ad info

 web features
 magazine archive
 customer service
  east asia
  southeast asia
  south asia
  central asia

Web-only Exclusives
November 30, 2000

From Our Correspondent: Hirohito and the War
A conversation with biographer Herbert Bix

From Our Correspondent: A Rough Road Ahead
Bad news for the Philippines - and some others

From Our Correspondent: Making Enemies
Indonesia needs friends. So why is it picking fights?

AsiaweekTimeAsia NowAsiaweek story

FEBRUARY 11, 2000 VOL. 26 NO. 5

Pains from the Past
A chief torturer goes on trial

Lee Kun An represents an unwelcome reminder of South Korea's unsavory past. His claim to fame comes from his role as chief torturer in Chun Doo Hwan's military regime of the 1980s. A senior police official in charge of an anti-espionage unit, Lee oversaw the torture of those accused of engaging in pro-democracy activities or being pro-North sympathizers. In those days, the prosecutor, the police and the anti-communist division of Korea's intelligence agency worked together to extract "confessions" from those accused of "working against the state." Lee was the man who carried out the job - and is now on trial for the crimes.

Cover: Change Is in the Air
The Internet education of Raymond Kwok

South Korea: Revolt of the Citizens
A blacklisting campaign shocks lawmakers
The Power of the NGOs
Civic groups are the new political force
Pains from the Past
A chief torturer goes on trial

Pakistan: Of Rhetoric and Reality
Why Pakistan is not declared a terrorist state

India: 'Pakistan Unpredictable'
But India can hold its ground, says Fernandes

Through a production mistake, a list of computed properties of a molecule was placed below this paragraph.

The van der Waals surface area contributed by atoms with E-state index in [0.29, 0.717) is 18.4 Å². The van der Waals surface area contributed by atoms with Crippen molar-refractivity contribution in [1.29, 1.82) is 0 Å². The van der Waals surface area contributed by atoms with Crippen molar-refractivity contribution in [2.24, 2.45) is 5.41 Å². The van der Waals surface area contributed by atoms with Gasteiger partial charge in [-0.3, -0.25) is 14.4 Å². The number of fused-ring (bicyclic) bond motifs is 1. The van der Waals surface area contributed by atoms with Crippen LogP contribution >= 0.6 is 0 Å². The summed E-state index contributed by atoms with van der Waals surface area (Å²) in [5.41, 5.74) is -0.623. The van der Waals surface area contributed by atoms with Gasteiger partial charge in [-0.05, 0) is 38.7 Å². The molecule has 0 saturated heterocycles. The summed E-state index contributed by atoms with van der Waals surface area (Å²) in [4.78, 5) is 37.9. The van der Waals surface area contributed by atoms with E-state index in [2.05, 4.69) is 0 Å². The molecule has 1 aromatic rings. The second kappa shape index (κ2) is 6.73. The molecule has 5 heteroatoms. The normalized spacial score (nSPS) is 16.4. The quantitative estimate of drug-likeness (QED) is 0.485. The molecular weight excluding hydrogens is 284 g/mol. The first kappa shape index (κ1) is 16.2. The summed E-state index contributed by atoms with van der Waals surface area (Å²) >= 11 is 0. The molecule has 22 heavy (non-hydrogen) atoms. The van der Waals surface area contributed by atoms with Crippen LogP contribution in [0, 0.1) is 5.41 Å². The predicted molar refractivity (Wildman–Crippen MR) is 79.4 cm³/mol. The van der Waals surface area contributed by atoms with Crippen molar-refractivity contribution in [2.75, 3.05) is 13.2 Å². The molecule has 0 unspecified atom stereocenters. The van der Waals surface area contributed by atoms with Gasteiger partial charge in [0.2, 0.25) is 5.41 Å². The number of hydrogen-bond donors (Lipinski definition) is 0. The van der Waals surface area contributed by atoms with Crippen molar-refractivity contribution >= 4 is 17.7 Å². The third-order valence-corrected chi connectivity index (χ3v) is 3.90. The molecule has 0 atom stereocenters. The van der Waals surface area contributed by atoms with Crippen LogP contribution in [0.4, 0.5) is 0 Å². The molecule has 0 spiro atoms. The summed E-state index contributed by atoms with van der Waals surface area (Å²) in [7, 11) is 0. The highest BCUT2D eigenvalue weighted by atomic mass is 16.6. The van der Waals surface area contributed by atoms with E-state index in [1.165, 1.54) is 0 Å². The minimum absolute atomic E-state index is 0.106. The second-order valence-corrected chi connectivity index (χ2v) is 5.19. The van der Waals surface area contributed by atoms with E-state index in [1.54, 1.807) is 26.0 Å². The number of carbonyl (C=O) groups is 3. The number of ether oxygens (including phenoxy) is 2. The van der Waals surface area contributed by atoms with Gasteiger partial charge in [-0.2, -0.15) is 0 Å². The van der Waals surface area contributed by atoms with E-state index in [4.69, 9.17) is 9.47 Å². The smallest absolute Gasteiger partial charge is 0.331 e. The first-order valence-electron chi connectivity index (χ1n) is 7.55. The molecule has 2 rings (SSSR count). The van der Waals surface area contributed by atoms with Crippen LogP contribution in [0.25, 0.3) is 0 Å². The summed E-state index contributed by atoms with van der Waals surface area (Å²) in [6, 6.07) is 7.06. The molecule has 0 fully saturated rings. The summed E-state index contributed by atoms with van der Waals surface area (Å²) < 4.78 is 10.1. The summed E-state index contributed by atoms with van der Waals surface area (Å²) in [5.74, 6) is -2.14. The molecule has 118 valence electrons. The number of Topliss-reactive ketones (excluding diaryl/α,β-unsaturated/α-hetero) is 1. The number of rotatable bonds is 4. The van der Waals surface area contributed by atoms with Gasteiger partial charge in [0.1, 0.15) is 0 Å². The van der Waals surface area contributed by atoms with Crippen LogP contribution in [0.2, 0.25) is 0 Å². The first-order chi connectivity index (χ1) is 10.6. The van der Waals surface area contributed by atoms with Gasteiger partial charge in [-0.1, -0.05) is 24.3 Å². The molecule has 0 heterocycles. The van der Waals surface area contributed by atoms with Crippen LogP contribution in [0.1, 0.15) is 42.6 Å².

Indonesia: Washington on Wahid
America's top man on East Asia applauds Indonesia's president

Thailand: The Enemy on the Border
More than anyone else, it's Myanmar United Wa State Army that threatens Thailand's security

Welcome to South Korea's new political landscape, where NGOs involve themselves in not only social but political issues - and have the clout to make a difference. If there is one thing the country is not short of, it is civic groups. Currently, there are nearly 70,000 such organizations that are registered with various local administrative bodies. The largest and most active of these groups number about 500, according to a spokesman for the Citizens' Coalition for Economic Justice.

The CCEJ itself is one of them. Led by a progressive-minded lawyer named Lee Suk Hyun, it has nationwide operations and was responsible for unveiling the first list of 164 politicians that kicked off the blacklisting campaign. There is also the People's Solidarity for Participatory Democracy, whose mission is to bring about "fundamental changes" in the economic and political spheres. The PSPD is known for fighting against the chaebol for minority shareholders' rights. Other notable civic groups include the Coalition for Political Reform and the Coalition for Press Reform.